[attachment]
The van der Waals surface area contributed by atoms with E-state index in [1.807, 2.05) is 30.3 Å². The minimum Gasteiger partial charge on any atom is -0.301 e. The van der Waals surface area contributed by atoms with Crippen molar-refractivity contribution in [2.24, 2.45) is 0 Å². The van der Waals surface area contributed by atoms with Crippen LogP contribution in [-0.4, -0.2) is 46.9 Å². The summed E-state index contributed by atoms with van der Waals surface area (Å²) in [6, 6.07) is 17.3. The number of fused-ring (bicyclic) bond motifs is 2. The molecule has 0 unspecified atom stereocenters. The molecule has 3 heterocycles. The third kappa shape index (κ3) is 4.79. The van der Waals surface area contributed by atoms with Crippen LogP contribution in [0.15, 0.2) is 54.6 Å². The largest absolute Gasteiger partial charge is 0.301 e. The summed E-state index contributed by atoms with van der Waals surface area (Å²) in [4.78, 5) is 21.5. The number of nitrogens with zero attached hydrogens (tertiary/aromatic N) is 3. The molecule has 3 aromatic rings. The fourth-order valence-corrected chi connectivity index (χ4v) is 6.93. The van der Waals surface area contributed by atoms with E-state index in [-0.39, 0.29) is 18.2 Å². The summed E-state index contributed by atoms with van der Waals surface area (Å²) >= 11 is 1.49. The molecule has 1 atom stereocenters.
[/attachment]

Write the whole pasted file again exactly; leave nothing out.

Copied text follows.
The van der Waals surface area contributed by atoms with E-state index in [1.807, 2.05) is 30.3 Å². The minimum Gasteiger partial charge on any atom is -0.301 e. The van der Waals surface area contributed by atoms with Crippen molar-refractivity contribution in [2.24, 2.45) is 0 Å². The van der Waals surface area contributed by atoms with Crippen LogP contribution in [-0.4, -0.2) is 46.9 Å². The summed E-state index contributed by atoms with van der Waals surface area (Å²) in [6, 6.07) is 17.3. The number of fused-ring (bicyclic) bond motifs is 2. The molecule has 0 unspecified atom stereocenters. The molecule has 3 heterocycles. The third kappa shape index (κ3) is 4.79. The van der Waals surface area contributed by atoms with Crippen LogP contribution in [0.15, 0.2) is 54.6 Å². The largest absolute Gasteiger partial charge is 0.301 e. The summed E-state index contributed by atoms with van der Waals surface area (Å²) in [4.78, 5) is 21.5. The number of nitrogens with zero attached hydrogens (tertiary/aromatic N) is 3. The molecule has 3 aromatic rings. The fourth-order valence-corrected chi connectivity index (χ4v) is 6.93. The van der Waals surface area contributed by atoms with E-state index in [-0.39, 0.29) is 18.2 Å². The summed E-state index contributed by atoms with van der Waals surface area (Å²) >= 11 is 1.49. The molecule has 1 atom stereocenters.